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11th October 2022 (8 Topics)

India’s drug regulation problem


The recent WHO allegation saying cough syrups manufactured by an Indian firm could potentially be linked to the death of 66 children in Gambia, raises the burning crucial questions related to drug regulation in the country.

What was the reason for death of Children? (Synopsis of the issue)

  • The syrup was found by WHO to be adulterated with diethylene glycol (DEG) and ethylene glycol. 
  • These chemicals are toxic to humans, and can result in abdominal pain, vomiting, diarrhoea, inability to pass urine, headache, and altered mental state.
  • It can also lead to acute kidney injury that can prove fatal in children.

What are the present Drug regulations in India?

Drug regulation in India is a complex process managed by law, mainly the Drugs and Cosmetics Act of 1940, and by multiple ministries, including the Ministry of Health and Family Welfare. The law creates a web of regulatory authorities to govern the process at both the central and the state level.

At Centre level:

  • At the central level, the Drugs and Cosmetics Act, 1940, has created the Central Drugs Standard Control Organisation (CDSCO), within which the Drugs Controller General of India (DCGI) is the key regulatory authority, acting under the advice of the Drug Technical Advisory Board (DTAB) and the Drug Consultative Committee (DCC).
  • CDSCO operates through zonal offices spread across the country, which have designated roles in drug regulation, such as inspections, recalls, and market surveillance.
  • CDSCO also has a role in overseeing the functioning of state authorities involved in drug regulation.

At State Level:

  • There exist State Drug Regulatory Authorities (SDRAs), which are statutory bodies created under the Drugs and Cosmetics Act, 1940.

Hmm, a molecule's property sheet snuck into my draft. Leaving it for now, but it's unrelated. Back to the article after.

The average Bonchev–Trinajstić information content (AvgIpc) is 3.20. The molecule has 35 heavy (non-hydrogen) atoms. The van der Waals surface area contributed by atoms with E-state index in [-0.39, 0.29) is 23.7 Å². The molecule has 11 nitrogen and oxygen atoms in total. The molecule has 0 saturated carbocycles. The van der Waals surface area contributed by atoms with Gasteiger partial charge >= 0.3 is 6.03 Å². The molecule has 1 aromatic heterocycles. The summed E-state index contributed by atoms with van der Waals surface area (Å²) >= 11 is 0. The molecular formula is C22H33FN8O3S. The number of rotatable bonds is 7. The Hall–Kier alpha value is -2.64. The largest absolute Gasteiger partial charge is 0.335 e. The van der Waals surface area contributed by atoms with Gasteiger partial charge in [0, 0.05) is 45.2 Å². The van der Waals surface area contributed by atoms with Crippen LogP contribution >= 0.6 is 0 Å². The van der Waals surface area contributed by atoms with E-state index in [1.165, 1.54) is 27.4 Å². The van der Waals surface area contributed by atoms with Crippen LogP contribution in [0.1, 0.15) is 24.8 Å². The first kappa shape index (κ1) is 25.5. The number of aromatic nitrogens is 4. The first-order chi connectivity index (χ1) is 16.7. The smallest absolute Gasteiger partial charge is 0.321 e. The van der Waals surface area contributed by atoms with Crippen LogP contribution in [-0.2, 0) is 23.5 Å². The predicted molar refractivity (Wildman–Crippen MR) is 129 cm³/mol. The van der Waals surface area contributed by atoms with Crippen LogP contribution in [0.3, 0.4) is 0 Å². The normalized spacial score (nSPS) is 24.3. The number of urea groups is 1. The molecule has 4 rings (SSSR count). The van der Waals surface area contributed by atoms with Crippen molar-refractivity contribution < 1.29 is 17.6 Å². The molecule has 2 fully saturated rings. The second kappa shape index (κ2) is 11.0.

• Falling under the ambit of the respective Health Departments of each state, SDRAs are tasked with limited aspects of drug regulation.
  • SDRAs are often conjoined with the food regulation department under the Food and Drug Administration (FDA) in that state, which complicates the proper demarcation of regulatory responsibilities.

What is the Process of drug regulation?

  • CDSCO has been entrusted with the responsibility for the approval of new drugs, and the conduct of clinical trials in the country, as well as laying down the standards for drugs.
  • It also controls the quality of imported drugs, oversight over the SDRAs and an advisory role in ensuring uniformity in the enforcement of the Drug Control Act.
  • Applications for approval of New Drugs are evaluated by the 12 Subject Expert Committee (SEC) (formerly referred to as New Drug Advisory Committees (NDAC)), consisting of experts usually drawn from Government Medical Colleges and Institutes across India.

The Drugs and Cosmetics Act also has provisions to compensate the families of victims of adulteration. It calls for the penalty to be extracted from a convicted manufacturer and given to families of the victims. 

What are the challenges associated with Indian drug regulations? 

  • Non-scientific classification of offence: The distinction between minor and major offenses isn’t scientific in India. States do not prosecute dissolution, disintegration, or impurity failures because they deem them minor offense. 
  • Liberal punishmentslack of adequate fines and punishment has made the crime of Pharma sectors more prominent.
  • Competition between states to boost the Pharma sector: As government of India has made pharma sector under innovation criteria for rankings among states has led it under a competition to establish drugs and pharma industry.
  • Interstate variation in the prosecution: The variations among the States’ regulation against drug control and Quality check makes it difficult to analyse the real problem.

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